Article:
To put it in terms worthy of Sherlock Holmes, the latest mystery surrounding Illinois’ often confounding and razor’s edge budget could be called “The Case of the Missing $500 Million in Pension Savings.”
The clues line up like this:
In February, Gov. Bruce Rauner proposed a state budget that included creation of a 401k style savings plan for newer teachers and public workers that he said would save $500 million in the 2018 fiscal year that began July 1.
In July, the Democratic controlled legislature enacted its own budget over the objections of Rauner that nonetheless incorporated his pension overhaul. The governor quickly attacked that budget as unbalanced, in part because it counted on the very savings that he earlier had estimated would be reaped from the 401k-style initiative, commonly referred to as Tier 3.
Now, administrators at the state pension systems that must operate Tier 3 are scratching their heads over how exactly the $500 million estimate came to be, while also raising doubts that any savings might materialize for close to two years.
“Right now, my operating thesis is that July 1 of 2019 would be the earliest possible effective date (for Tier 3),” said Richard Ingram, executive director of the Teachers’ Retirement System which administers pension funds for hundreds of thousands of current and retired suburban and downstate teachers. “There is absolutely no way we can do it by July 1 of next year.”
To recap, if Tier 3 does eventually prove a money saver for Illinois – whatever the amount – it’s unlikely to be this year or even next.
So how did this critical calculation creep into the current budget-making process? That, too, is a bit of a mystery.
Jason Schaumburg, a Rauner spokesman, said savings estimates were developed by the governor’s staff in consultation with the big state-run retirement systems for teachers, public university workers and general state employees.
But officials of some of those pension plans say they have yet to develop savings estimates because details of Tier 3 are still in flux. Meanwhile, legislative Democrats say they lifted their savings number straight from Rauner because it was his plan and they presumed he knew what he was talking about.
“This was adopted at the recommendation of the governor,” said Rep. Greg Harris, the Chicago Democrat who is the party’s chief budget negotiator in the House.
Schaumburg disputed that the Democratic iteration of Tier 3 was ripped whole from the pages of Rauner’s budget plan, contending that there were “some significant changes.” Asked what those changes were, however, the governor’s office did not respond to follow-up queries from the Better Government Association.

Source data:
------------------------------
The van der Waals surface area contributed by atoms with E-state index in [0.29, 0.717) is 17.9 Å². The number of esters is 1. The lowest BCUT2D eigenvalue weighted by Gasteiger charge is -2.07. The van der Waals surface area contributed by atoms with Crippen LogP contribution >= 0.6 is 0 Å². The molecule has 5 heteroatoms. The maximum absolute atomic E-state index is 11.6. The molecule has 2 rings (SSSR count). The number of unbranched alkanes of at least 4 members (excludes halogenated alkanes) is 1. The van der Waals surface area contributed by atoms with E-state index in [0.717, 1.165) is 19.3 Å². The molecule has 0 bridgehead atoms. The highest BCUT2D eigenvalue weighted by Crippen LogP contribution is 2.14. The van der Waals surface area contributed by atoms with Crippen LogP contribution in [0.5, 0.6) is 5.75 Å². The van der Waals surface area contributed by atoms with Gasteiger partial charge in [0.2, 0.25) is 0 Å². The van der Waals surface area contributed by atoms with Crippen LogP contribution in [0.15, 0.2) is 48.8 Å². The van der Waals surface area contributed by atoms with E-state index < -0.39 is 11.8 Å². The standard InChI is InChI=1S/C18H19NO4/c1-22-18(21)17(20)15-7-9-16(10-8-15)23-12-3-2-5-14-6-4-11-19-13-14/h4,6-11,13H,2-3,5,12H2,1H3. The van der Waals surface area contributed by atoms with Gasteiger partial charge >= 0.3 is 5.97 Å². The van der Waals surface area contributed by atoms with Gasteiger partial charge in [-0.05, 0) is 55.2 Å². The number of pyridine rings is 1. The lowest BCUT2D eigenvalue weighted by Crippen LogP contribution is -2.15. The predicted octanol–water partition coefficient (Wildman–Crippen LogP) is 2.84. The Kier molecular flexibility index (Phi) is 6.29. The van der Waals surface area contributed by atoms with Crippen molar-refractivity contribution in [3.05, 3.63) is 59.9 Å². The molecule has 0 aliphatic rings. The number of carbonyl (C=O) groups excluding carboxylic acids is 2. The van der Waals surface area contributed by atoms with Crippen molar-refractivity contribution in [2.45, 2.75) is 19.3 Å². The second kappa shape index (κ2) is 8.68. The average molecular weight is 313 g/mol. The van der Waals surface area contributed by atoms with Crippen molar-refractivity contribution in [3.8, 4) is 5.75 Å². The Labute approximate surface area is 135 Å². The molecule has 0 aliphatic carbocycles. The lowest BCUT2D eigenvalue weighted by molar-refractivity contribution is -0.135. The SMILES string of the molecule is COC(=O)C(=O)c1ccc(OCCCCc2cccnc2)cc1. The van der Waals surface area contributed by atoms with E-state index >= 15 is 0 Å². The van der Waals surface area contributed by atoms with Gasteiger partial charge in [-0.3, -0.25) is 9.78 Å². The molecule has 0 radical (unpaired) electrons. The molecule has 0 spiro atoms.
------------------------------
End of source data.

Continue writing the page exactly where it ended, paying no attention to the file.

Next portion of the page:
Out of all that confusion, one thing is clear. Illinois can’t just flip a switch to start Tier 3, despite what Rauner and the Democrats appeared to suggest through their budget proposals.
At its core, Tier 3 aims to induce a portion of public workers into shifting their retirement benefits away from traditional pension plans and into more portable retirement investment accounts similar to those in vogue in private industry. Instead of browbeating workers into joining, participation would be voluntary and available only to those hired in 2011 or later, a distinct minority of the current public workforce.
Tier 3 beneficiaries would still get a traditional pension, though one smaller than they would otherwise receive. The upside for them would be a separate retirement account that is portable regardless of career track and one that can grow — or shrink — depending on investment choices.
Workers would contribute up to 6.2 percent of their pay toward the pension benefit. However, an additional 4 percent of their pay would also be deducted to help fund an individual retirement account. Employers like local school districts would then kick in a match for the retirement account ranging between 2 percent and 6 percent of pay.
One big plus for financially-pinched Illinois is that the arrangement would also ease the current burden on the state for having to cover the employer share of retirement costs for public school teachers and make it the responsibility of local districts and the property taxpayers that largely support them. The same applies for public university systems.
Ingram, TRS’s executive director, explained that one challenge to get Tier 3 up-and-running is that, as written, the new law requires pension fund administrators to create retirement accounts for each worker that qualifies. Such an action requires approval from the Internal Revenue Service, Ingram said.
He said a workaround would be for lawmakers in their fall veto session to pass additional legislation to authorize pension systems to hire investment firms that already have obtained IRS approval to do the retirement account work. Such legislation, he said, would also need to spell out the mechanics of transitioning existing workers into Tier 3 and how to account for pension benefits they have already accrued.
“We can’t really start serious work until we know exactly what it is that we are implementing,” Ingram said.